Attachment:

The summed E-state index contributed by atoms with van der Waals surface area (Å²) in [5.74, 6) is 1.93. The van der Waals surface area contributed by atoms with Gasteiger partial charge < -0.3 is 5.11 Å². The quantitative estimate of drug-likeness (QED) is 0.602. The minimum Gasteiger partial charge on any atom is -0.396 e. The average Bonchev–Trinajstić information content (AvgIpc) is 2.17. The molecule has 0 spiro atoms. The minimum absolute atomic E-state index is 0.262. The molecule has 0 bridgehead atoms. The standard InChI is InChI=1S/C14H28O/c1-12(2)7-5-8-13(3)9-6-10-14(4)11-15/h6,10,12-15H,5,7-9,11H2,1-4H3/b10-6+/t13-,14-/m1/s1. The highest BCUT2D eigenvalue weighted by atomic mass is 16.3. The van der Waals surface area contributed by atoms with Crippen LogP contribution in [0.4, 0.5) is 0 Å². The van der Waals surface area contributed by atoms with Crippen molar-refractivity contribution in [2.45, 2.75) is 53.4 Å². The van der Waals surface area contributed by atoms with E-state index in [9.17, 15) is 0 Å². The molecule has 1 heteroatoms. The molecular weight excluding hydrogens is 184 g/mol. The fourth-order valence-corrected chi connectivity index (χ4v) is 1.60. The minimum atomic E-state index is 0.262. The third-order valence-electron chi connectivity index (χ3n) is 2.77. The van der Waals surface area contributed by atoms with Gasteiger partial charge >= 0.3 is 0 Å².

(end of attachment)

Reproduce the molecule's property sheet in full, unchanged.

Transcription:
The summed E-state index contributed by atoms with van der Waals surface area (Å²) in [5.74, 6) is 1.93. The van der Waals surface area contributed by atoms with Gasteiger partial charge < -0.3 is 5.11 Å². The quantitative estimate of drug-likeness (QED) is 0.602. The minimum Gasteiger partial charge on any atom is -0.396 e. The average Bonchev–Trinajstić information content (AvgIpc) is 2.17. The molecule has 0 spiro atoms. The minimum absolute atomic E-state index is 0.262. The molecule has 0 bridgehead atoms. The standard InChI is InChI=1S/C14H28O/c1-12(2)7-5-8-13(3)9-6-10-14(4)11-15/h6,10,12-15H,5,7-9,11H2,1-4H3/b10-6+/t13-,14-/m1/s1. The highest BCUT2D eigenvalue weighted by atomic mass is 16.3. The van der Waals surface area contributed by atoms with Crippen LogP contribution in [0.4, 0.5) is 0 Å². The van der Waals surface area contributed by atoms with Crippen molar-refractivity contribution in [2.45, 2.75) is 53.4 Å². The van der Waals surface area contributed by atoms with E-state index in [9.17, 15) is 0 Å². The molecule has 1 heteroatoms. The molecular weight excluding hydrogens is 184 g/mol. The fourth-order valence-corrected chi connectivity index (χ4v) is 1.60. The minimum atomic E-state index is 0.262. The third-order valence-electron chi connectivity index (χ3n) is 2.77. The van der Waals surface area contributed by atoms with Gasteiger partial charge >= 0.3 is 0 Å².